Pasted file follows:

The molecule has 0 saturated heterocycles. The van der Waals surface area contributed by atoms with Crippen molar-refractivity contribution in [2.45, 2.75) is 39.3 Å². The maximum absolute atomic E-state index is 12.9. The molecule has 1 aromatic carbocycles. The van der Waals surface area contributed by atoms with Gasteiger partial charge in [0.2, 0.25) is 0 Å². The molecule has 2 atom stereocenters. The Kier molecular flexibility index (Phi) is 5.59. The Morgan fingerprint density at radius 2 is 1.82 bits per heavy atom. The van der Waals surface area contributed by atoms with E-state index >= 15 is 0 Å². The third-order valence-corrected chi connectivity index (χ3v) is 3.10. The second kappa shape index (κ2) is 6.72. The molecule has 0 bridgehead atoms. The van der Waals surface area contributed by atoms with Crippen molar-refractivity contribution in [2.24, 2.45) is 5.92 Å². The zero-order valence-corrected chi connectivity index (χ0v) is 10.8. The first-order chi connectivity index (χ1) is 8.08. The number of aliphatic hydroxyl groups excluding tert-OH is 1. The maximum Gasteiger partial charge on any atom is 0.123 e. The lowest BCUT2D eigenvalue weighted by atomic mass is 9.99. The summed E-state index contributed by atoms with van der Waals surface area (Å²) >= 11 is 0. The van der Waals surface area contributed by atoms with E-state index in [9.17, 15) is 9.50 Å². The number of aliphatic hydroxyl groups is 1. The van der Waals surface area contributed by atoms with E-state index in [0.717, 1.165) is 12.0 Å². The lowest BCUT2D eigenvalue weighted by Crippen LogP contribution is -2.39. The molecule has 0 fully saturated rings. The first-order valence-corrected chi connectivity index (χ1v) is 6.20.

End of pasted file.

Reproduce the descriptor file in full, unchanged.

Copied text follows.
The molecule has 0 saturated heterocycles. The van der Waals surface area contributed by atoms with Crippen molar-refractivity contribution in [2.45, 2.75) is 39.3 Å². The maximum absolute atomic E-state index is 12.9. The molecule has 1 aromatic carbocycles. The van der Waals surface area contributed by atoms with Gasteiger partial charge in [0.2, 0.25) is 0 Å². The molecule has 2 atom stereocenters. The Kier molecular flexibility index (Phi) is 5.59. The Morgan fingerprint density at radius 2 is 1.82 bits per heavy atom. The van der Waals surface area contributed by atoms with E-state index >= 15 is 0 Å². The third-order valence-corrected chi connectivity index (χ3v) is 3.10. The second kappa shape index (κ2) is 6.72. The molecule has 0 bridgehead atoms. The van der Waals surface area contributed by atoms with Crippen molar-refractivity contribution in [2.24, 2.45) is 5.92 Å². The zero-order valence-corrected chi connectivity index (χ0v) is 10.8. The first-order chi connectivity index (χ1) is 8.08. The number of aliphatic hydroxyl groups excluding tert-OH is 1. The maximum Gasteiger partial charge on any atom is 0.123 e. The lowest BCUT2D eigenvalue weighted by atomic mass is 9.99. The summed E-state index contributed by atoms with van der Waals surface area (Å²) >= 11 is 0. The van der Waals surface area contributed by atoms with E-state index in [9.17, 15) is 9.50 Å². The number of aliphatic hydroxyl groups is 1. The van der Waals surface area contributed by atoms with E-state index in [0.717, 1.165) is 12.0 Å². The lowest BCUT2D eigenvalue weighted by Crippen LogP contribution is -2.39. The molecule has 0 fully saturated rings. The first-order valence-corrected chi connectivity index (χ1v) is 6.20.